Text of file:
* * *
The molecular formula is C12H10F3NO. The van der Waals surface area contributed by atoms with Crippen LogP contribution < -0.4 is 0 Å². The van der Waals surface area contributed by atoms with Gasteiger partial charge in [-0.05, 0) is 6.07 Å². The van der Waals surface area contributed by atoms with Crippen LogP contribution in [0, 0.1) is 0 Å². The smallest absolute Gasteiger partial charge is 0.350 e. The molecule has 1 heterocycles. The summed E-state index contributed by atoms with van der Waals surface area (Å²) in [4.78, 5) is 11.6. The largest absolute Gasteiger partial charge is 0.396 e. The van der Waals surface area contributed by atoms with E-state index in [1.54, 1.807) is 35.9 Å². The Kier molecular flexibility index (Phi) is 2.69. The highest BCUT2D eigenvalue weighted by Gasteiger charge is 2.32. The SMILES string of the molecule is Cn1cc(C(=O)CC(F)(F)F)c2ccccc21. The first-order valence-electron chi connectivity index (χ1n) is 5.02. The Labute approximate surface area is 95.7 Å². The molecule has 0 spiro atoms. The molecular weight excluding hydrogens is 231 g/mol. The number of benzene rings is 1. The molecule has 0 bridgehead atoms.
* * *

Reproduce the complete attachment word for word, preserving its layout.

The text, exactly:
The molecular formula is C12H10F3NO. The van der Waals surface area contributed by atoms with Crippen LogP contribution < -0.4 is 0 Å². The van der Waals surface area contributed by atoms with Gasteiger partial charge in [-0.05, 0) is 6.07 Å². The van der Waals surface area contributed by atoms with Crippen LogP contribution in [0, 0.1) is 0 Å². The smallest absolute Gasteiger partial charge is 0.350 e. The molecule has 1 heterocycles. The summed E-state index contributed by atoms with van der Waals surface area (Å²) in [4.78, 5) is 11.6. The largest absolute Gasteiger partial charge is 0.396 e. The van der Waals surface area contributed by atoms with E-state index in [1.54, 1.807) is 35.9 Å². The Kier molecular flexibility index (Phi) is 2.69. The highest BCUT2D eigenvalue weighted by Gasteiger charge is 2.32. The SMILES string of the molecule is Cn1cc(C(=O)CC(F)(F)F)c2ccccc21. The first-order valence-electron chi connectivity index (χ1n) is 5.02. The Labute approximate surface area is 95.7 Å². The molecule has 0 spiro atoms. The molecular weight excluding hydrogens is 231 g/mol. The number of benzene rings is 1. The molecule has 0 bridgehead atoms.